Planning your wedding? A wedding speech writer explains how to ask someone to give a speech at your wedding, how long they should speak, and where you should have them stand to guarantee the best wedding speeches at your wedding reception.
The Best Way To Ask Someone To Give A Speech At Your Wedding
Watch time: 4 minutes
You're getting married and you want great speeches at the reception. You want it to be a high point and not something that everyone just has to endure. And we've all sat through those.
Here are a few things that you can do as the couple getting married to really set your speakers up for success.
The first thing you can do is make someone feel like they've been asked to give a speech and that they have a chance to give you an answer on whether or not they're going to give a speech. Just change your language just a tiny bit. Say something like, "Are you okay giving a speech?"
And if you want to be really nice add, "You don't have to let me know right now." They all know the answer that you want. Just give them a second to get their head around it.
Nine times out of 10, they will decide to do it. But they're going to be doing it because they want to do it and because they feel confident that they can do it and not because they feel like they're going to be a huge disappointment to you if they don't.
Because it's really hard to get up and be funny and be honest and authentic when you feel like the stakes are ridiculously high.
The next thing you can do is give them a rough time frame. You would be amazed at the number of people who come to me and the first question I ask is, "Did they tell you how long they want you to speak?"
So it's usually either they haven't suggested a time and someone just has no idea what to expect or they're just frantically Googling, and again, they find me who will tell them three to five minutes.
Or, some couples lean towards the type A. I'm sure that's not you. And they say "All the speeches have to be three minutes. Three minutes. It has to be three minutes."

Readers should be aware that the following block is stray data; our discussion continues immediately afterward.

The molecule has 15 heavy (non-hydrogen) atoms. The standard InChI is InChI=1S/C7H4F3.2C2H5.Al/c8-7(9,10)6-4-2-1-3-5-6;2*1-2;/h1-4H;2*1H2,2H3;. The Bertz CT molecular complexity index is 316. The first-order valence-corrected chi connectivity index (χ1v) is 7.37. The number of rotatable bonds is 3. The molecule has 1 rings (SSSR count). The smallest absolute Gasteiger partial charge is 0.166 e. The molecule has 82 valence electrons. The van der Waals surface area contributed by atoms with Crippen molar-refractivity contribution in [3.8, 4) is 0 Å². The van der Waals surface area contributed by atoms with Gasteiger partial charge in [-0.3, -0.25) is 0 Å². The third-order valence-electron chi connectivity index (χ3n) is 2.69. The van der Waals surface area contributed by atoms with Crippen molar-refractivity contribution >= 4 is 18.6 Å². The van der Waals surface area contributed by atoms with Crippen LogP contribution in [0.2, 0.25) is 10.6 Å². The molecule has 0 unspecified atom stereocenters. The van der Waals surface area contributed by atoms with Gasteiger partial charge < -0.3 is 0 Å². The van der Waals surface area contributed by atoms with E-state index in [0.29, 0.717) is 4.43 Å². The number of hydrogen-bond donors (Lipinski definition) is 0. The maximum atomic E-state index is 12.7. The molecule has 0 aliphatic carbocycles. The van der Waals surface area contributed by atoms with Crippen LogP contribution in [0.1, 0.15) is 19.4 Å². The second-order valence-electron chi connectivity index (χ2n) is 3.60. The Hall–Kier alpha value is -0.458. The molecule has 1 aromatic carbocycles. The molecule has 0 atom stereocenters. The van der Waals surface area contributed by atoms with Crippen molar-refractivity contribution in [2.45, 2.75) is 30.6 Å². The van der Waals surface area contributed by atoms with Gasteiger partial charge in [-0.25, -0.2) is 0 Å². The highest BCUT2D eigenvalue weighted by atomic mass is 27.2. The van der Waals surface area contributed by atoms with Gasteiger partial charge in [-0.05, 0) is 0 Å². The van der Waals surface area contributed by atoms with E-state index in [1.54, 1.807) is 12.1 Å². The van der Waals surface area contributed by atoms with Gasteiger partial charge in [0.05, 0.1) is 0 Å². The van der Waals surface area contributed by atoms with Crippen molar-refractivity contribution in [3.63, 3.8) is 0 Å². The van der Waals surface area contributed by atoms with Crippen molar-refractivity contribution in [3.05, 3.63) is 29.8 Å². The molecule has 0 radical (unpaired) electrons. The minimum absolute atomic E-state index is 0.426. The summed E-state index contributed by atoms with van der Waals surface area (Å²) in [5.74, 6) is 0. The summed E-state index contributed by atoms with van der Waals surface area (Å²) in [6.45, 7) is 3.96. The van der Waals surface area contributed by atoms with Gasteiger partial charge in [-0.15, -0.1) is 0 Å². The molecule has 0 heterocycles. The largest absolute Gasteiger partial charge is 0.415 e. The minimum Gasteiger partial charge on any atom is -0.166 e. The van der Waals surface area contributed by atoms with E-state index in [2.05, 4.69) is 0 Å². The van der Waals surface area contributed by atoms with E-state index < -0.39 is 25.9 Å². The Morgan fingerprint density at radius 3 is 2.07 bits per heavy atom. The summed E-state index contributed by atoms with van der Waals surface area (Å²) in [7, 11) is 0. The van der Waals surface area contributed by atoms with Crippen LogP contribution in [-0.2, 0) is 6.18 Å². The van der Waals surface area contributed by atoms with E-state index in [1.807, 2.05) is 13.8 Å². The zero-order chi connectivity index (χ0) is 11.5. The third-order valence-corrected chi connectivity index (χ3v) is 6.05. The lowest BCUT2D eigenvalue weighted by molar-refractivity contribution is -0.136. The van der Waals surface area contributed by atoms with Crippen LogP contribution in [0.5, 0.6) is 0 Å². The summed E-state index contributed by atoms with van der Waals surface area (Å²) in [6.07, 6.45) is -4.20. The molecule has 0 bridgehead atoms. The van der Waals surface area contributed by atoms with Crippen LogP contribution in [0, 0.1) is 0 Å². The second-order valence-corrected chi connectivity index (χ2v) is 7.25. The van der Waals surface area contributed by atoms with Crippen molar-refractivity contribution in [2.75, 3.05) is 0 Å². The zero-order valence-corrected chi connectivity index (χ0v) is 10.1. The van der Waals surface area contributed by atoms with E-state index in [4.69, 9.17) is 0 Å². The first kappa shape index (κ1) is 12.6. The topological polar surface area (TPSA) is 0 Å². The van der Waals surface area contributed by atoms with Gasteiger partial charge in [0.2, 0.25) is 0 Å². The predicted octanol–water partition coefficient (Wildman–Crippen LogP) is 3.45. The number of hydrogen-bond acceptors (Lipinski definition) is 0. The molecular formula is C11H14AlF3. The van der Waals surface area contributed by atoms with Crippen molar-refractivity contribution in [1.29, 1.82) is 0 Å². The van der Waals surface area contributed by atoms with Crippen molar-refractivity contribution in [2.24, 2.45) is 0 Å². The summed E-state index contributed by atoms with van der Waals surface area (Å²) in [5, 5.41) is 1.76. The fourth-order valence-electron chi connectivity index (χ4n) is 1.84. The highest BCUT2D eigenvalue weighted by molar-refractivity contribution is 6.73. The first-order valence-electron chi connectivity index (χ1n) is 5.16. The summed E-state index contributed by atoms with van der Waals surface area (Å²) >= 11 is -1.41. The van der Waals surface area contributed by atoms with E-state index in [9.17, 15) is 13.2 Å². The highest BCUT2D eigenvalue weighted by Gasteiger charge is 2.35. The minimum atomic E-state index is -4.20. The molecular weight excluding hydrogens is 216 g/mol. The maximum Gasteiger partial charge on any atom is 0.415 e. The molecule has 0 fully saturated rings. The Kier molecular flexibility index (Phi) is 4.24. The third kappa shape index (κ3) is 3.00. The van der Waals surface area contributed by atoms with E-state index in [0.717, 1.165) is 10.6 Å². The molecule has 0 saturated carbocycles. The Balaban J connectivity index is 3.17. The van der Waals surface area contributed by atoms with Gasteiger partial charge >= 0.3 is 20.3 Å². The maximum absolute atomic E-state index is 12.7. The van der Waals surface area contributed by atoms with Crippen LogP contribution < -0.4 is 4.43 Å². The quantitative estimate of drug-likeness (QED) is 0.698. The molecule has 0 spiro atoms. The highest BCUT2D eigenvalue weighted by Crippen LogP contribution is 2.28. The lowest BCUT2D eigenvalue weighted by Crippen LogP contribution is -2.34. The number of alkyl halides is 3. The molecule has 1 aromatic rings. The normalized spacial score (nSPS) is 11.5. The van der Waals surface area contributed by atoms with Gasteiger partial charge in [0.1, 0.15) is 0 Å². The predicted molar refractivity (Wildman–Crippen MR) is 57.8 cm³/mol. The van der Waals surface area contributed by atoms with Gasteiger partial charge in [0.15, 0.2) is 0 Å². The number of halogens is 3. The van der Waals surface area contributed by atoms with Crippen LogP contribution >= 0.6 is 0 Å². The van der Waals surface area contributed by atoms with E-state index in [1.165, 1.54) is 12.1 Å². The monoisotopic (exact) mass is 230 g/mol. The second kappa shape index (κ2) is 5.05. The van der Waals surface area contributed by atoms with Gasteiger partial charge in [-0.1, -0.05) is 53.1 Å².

Well look, I know that three minutes means three-ish minutes and you probably know that too. But when it's someone you love speaking at your wedding, they want to do exactly what you want. They're going to take you probably very literally because they say to me, "It has to be three minutes! It can't -- how many words are just three minutes. They said three minutes." And I always have to explain -- yes, they want it to be three minutes, but they're telling you three minutes because they don't want it to be nine minutes.
But if it's 3:30 or if it's 2:45, they're still going to know you love them. So just give people a rough idea. What I always recommend is three to five minutes, because that's about people's attention span.
Another way you can set your speakers up for success is to really be intentional about where are they going to deliver that speech. And this is a conversation to have with your wedding planner and your photographer. I'm talking about this not just as a wedding speech writer, but as a performer. If you want to set them up for success, you want everyone in the room to be able to see their face.
For comedy, you need to see someone's face because they'll sort of they'll take a beat, they'll look, they'll do something.
And also for emotion. If it's your dad up there and he's talking about you, his daughter, you want to see his face. You don't want it to be radio. And you would be amazed at how many weddings put someone level with the tables. Or in a corner of the room that's not particularly well lit. And it does them a real disservice because the audience, if they can't clearly see this person's face, it makes it a lot harder for the speaker to keep their attention, even if they're great.
I mean, think about any theater or stand up. There's an actual spotlight on people. There's no question where in the room people should be looking. Really talk to your wedding planner and your photographer about where the most people in the room can see your speaker's face.
Another thing you can do is make sure on the day of your wedding, you or your wedding planner, someone is communicating with your speakers to let them know when they're speaking. Is it after the appetizer? Is it when everyone comes in from the cocktail hour? Don't make them sit there and wonder if every pause or every time the music goes down. Is this it? Is when it's happening? Is that it?
Let them know when in the evening it's going to be and where in the order they are. And speaking of the order, save the best for last. And often, the best for last is the couple getting married. So if you're going to speak at your own wedding, watch the next video, where I've got a bunch of tips on how to make your speech absolutely perfect.